ISLAMABAD: The Pakistan government today called in the army after clashes broke out here when police and paramilitary forces cracked down on protesters from hardline religious groups who were blocking a key highway to the capital, leaving over 200 people injured.
The army would be deployed for an indefinite period to maintain peace in Islamabad, according to a notification issued by the interior ministry.
The government used its powers under article 245 of the Constitution to call in the army in aid of the civil administration.
The development came hours after Army Chief General Qamar Javed Bajwa spoke to Prime Minister Shahid Khaqan Abbasi over the telephone and discussed the security situation.
The government also ordered suspension of private TV channels and blocked popular social media sites as police and paramilitary personnel fought pitched battles with activists of Tehreek-i-Khatm-i-Nabuwwat, Tehreek-i-Labaik Ya Rasool Allah (TLY) and Sunni Tehreek Pakistan (ST) who torched vehicles and attacked houses of political leaders.
However, the protesters regrouped again and continued their siege of the capital that started about three weeks ago, demanding sacking of Law Minister Zahid Hamid over changes in a law related to the Khatm-i-Nabuwwat (finality of prophethood) oath in the Elections Act 2017.
They alleged the action undermined Islamic beliefs and linked it to blasphemy. The government has already amended the law and restored the original oath but the hardline clerics refused to call of the protests until the minister is sacked.
The siege played havoc with the over half-a-million commuters who daily travel between Islamabad and Rawalpindi.
The government was reluctant to use force, but launched the operation after the Islamabad High Court yesterday issued contempt of court notice against Interior Minister Ahsan Iqbal for failing to implement orders to clear the roads.
Islamabad city magistrate yesterday issued a warning to protesters to disperse by midnight or face consequences.
More than 8,000 personnel of police and paramilitary Rangers and Frontier Constabulary launched the crackdown to clear the Faizabad interchange linking Islamabad with its international airport and the garrison city of Rawalpindi.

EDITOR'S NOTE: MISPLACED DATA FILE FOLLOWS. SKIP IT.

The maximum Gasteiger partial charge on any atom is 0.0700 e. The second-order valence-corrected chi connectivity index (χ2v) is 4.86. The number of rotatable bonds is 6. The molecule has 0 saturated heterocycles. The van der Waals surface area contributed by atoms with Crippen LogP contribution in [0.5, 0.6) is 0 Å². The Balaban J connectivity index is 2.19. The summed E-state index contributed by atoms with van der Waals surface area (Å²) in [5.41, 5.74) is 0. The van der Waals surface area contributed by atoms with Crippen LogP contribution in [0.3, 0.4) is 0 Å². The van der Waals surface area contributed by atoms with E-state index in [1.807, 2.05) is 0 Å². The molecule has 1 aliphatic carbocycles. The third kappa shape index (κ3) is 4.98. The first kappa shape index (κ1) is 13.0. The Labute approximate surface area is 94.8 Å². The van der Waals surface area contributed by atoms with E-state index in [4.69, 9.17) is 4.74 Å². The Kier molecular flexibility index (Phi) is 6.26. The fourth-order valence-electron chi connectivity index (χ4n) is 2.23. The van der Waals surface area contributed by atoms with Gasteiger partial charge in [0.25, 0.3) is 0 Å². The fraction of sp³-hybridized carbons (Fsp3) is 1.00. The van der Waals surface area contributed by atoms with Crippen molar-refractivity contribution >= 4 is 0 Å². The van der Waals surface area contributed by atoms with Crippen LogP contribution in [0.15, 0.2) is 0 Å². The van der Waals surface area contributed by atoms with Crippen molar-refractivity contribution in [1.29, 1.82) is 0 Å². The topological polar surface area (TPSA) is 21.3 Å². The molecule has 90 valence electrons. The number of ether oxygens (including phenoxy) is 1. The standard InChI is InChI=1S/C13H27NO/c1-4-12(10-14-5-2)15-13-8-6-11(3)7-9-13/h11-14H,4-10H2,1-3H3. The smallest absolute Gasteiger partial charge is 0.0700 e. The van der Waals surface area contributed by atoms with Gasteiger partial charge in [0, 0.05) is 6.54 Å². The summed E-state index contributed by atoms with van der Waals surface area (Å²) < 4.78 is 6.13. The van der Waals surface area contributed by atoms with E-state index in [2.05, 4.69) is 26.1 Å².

In the morning hours, it looked like the police would clear the roads but the protesters regrouped by mid-day to re-occupy the interchange bridge, forcing the authorities to suspend the operation temporarily.
They also pelted stones on security personnel who used batons and teargas shells to disperse them.
According to health officials, more than 200 people, including at least 95 security personnel, were injured in the clashes and shifted to various hospital in the twin cities of Islamabad and Rawalpindi.
At least one policeman reportedly died of a head injury, but the government has so far not confirmed the death.
Private media reported that two protesters were also killed in the clashes, but it could not be independently confirmed.
TV footage showed police firing teargas shells and security personnel in riot gear charging at the protesters, dozens of whom were arrested and shifted to various police stations.
Protesters also burnt some vehicles and thrashed several policemen and other security personnel.
The Pakistan Electronic Media Regulatory Authority (PEMRA) ordered media houses to stop live coverage and temporarily suspended several channels, including Geo TV, for failing to follow the directive.
Pakistan also blocked popular social media sites, including Facebook, Twitter and YouTube, to stop protesters from uploading provocative messages.
Violent protests were also reported from several other cities including Karachi and Lahore.
In the commercial hub of Karachi, at least 28 people were injured, according to local police.
Protesters attacked the house of Law Minister Hamid in Pasroor area in Punjab's Sialkot district but no one was injured as the minister and his family were not present.
The rioters also attacked the house of former interior minister Nisar Ali Khan in Faizabad area of Rawalpindi.
They damaged the gate of his house and tried to enter the premises, but were prevented by police.
Mian Javed Latif, a lawmaker of ruling Pakistan Muslim League-Nawaz, was thrashed by protesters in Sheikhupura in Punjab and was being treated for injuries in hospital.
In the midst of the challenging law and order situation, Interior Minister Iqbal alleged Indian involvement in the unrest, saying the protesters had "contacted India" and that the government was probing it.
"Why they did it (contacted India), we are looking into it. They (protesters) have inside information and resources that are being used against the state," he said.
Iqbal said the government was implementing the court's orders to disperse the protesters.
"We are trying to clear the area with minimum violence, but we also need to ensure the fundamental rights of people of the twin cities," he said.
A military spokesman said Army Chief General Bajwa had talked to Prime Minister Abbasi and urged for a peaceful solution to the crisis.
"COAS (chief of army staff) telephoned PM. Suggested to handle Islamabad Dharna (sit-in) peacefully avoiding violence from both sides as it is not in national interest and cohesion," spokesman Major General Asif Ghafoor tweeted.
Days earlier, the Islamabad High Court had given a 24- hour deadline to the government to clear the roads which was later extended till Thursday.
However, the court yesterday expressed strong displeasure at the government for failing to take action against the protesters.